6 Principles of Great Graphic Design
Graphic design plays a very important role in website design. It’s essentially the alignment of everything you see when you view a web page. The images, the text, the layout — graphic design will dictate how all of this is presented.
Most people will first internalize the visuals of a website, advertisement, or anything else that tries to communicate a message through the way it looks. Graphic designers have a lot of factors to consider when they are building the presentation of these mediums.
So what are these factors? What separates great graphic design from others that aren’t quite as effective?
Here are 6 principles that should be present in order for graphic design to engage the viewer:
Not all information on a given page is created equal. Hierarchy in graphic design refers to the practice of lending more weight to more important information.
This can be achieved in a few different ways, and they generally help direct the viewer’s attention to the information that should be read or interpreted first.
Positioning on the screen or page can tell the reader what is more important. We generally place our headers at the top of the screen, which puts the following text essentially under its umbrella.
Graphic design can make use of bold or larger font size, placing focus on a particular message, or more colorful visuals to more important sections.
Different elements need to have an ordered appearance to avoid feeling randomly tossed together. This is where alignment comes in. It assists the viewer by essentially telling them where to look.
People like to have a seamless flow of information. They don’t want to be confused.
Proper alignment on a page will create a connection between the various elements. Random placement will come across as messy.
And even if the viewer doesn’t explicitly recognize this, it will make them feel uneasy. Aligning the elements creates a more pleasant experience for the viewer.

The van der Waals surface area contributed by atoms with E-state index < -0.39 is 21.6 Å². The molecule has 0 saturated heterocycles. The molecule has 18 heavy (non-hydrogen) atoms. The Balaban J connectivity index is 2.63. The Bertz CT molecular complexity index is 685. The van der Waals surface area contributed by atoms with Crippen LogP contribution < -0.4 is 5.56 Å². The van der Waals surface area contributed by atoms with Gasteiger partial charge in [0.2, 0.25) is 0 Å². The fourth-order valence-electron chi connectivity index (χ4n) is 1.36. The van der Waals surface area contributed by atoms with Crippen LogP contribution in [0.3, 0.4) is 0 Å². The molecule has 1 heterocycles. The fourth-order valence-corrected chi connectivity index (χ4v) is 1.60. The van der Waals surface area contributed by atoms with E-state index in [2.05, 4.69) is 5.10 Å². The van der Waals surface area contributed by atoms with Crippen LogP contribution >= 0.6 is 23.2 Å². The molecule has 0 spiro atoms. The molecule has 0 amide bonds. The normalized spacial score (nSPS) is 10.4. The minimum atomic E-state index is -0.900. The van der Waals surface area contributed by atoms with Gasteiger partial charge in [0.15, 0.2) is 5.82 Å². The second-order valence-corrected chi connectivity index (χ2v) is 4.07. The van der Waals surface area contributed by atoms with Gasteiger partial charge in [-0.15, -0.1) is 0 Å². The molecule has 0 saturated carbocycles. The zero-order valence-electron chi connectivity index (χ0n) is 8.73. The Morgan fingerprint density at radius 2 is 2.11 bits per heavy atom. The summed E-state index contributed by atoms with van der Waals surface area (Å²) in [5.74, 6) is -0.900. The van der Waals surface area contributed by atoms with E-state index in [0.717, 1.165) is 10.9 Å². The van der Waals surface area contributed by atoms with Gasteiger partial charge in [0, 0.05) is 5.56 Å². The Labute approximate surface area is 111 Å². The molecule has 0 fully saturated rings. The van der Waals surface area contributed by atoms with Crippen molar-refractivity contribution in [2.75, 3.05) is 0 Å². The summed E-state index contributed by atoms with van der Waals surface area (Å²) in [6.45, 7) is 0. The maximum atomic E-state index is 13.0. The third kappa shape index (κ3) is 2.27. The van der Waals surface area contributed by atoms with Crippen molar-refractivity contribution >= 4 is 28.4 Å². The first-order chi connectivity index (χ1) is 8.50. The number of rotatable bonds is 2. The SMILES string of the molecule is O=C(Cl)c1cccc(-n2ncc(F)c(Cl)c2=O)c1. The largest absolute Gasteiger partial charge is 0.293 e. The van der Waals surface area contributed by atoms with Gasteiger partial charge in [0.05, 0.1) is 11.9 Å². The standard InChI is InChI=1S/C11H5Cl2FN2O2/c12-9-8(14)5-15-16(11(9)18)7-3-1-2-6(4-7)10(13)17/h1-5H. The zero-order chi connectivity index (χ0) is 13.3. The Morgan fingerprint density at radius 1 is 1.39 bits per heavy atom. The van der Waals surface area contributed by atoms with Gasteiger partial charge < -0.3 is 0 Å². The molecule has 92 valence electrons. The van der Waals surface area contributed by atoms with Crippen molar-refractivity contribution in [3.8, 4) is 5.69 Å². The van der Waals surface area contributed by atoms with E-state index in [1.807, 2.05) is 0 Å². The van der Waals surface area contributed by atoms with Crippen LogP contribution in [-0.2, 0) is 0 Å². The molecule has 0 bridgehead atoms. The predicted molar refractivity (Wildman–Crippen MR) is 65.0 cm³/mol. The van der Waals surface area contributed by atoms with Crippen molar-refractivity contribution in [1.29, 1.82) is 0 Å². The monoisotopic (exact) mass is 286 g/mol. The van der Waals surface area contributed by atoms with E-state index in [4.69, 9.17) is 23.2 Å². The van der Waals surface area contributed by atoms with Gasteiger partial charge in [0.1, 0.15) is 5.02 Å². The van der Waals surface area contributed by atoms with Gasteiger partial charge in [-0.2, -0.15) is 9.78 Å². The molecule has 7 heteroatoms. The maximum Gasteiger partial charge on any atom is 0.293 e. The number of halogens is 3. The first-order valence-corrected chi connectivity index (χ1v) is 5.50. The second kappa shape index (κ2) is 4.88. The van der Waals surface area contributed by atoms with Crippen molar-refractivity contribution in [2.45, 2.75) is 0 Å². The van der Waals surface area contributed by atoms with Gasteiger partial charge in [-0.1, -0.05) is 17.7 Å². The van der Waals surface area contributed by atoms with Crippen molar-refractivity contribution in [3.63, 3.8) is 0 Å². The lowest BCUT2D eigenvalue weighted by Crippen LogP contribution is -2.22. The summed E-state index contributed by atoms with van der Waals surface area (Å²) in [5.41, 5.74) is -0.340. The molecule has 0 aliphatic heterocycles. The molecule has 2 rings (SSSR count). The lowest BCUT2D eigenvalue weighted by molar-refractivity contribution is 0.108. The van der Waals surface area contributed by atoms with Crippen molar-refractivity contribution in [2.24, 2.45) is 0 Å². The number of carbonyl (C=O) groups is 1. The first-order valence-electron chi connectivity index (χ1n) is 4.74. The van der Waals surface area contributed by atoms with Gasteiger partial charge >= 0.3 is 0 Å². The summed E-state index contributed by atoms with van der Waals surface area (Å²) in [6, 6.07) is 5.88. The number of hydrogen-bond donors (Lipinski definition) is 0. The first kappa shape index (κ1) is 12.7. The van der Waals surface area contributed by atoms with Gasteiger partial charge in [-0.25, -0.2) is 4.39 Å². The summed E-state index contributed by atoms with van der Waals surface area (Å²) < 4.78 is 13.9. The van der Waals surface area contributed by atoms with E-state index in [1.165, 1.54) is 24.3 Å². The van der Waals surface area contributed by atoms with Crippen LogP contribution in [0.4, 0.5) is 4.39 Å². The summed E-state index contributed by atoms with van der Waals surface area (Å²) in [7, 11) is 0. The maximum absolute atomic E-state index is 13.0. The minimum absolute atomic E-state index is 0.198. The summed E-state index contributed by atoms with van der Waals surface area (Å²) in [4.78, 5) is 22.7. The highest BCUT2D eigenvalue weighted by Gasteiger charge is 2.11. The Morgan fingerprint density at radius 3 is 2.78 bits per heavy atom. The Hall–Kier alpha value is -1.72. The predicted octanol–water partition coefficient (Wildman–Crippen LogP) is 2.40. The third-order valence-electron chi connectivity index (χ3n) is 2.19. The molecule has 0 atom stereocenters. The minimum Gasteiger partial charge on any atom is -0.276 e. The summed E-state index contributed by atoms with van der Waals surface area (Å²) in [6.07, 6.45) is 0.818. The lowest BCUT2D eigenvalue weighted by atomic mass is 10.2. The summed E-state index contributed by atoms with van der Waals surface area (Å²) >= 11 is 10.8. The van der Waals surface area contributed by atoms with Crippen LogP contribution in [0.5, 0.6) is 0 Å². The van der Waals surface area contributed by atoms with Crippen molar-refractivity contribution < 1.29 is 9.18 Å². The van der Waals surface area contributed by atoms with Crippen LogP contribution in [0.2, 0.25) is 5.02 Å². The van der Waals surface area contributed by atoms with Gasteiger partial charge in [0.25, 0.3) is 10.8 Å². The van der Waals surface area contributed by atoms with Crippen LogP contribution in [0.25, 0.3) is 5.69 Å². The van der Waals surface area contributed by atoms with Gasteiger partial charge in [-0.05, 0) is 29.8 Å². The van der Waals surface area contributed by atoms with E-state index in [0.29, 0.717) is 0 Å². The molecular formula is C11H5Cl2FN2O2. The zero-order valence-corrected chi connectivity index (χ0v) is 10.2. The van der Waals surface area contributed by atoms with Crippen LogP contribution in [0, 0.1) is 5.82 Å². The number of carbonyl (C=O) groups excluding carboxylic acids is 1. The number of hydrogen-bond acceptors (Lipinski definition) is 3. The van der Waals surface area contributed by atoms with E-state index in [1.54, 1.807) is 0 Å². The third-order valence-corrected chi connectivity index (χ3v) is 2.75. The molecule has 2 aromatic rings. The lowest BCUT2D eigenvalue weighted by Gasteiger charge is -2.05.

Balance is another way to create structure in graphic design. This can be done through either symmetry or tension. But even though these are opposing ideas, they both work to create stability within the page.
Imagine a collection of various-sized picture frames lined on a wall. The tops and bottoms of the frames don’t match but their centers create an invisible line along the wall.
This creates symmetry because even though the items are various sizes, their weight is evenly distributed in a cohesive way.
Tension creates a more dynamic form of balance. Two differently-weighted sections can be played against each other while softened by negative space in between.
This allows them to play off each other while also creating a version of balance.
At its core, contrast is the result of differences between two elements of design. This can take the form of a large item and a small one, a dark item and a light one, and so on. Contrast is used to guide the viewer’s attention to the various items, placing importance on each.
Contrast adds emphasis to each item that is played off of the other. It is another method of making your information more easily digested by the viewer while keeping the design interesting and engaging.
It might seem counterintuitive, but empty space is just as important as the elements you choose to include. This space acts as a tool to highlight the important items included in the design. It also keeps the viewer from being overwhelmed and overloaded.
It can be tempting to include as much information and images as possible, but that only waters down the design and draws attention away from what is important.
Negative space is one of the most basic elements a graphic design can use. Pieces with ample space have a more clean and refined look.
There is a balance between a page that is too empty and too full. Finding the perfect ratio is a sign of great graphic design.
Color is a strong means of eliciting a certain mood from a page. The viewer automatically internalizes color.
It’s very effective in dictating how a page will come across and can put the included content into perspective.
Color theory is the application of these ideas. How do certain colors play off each other? What emotion does this create? A great emphasis is placed on these ideas because of the dramatic effect they have on the page.
Effective graphic design will have a strong grasp on not only what colors work well together, but how to use them to create a specific effect.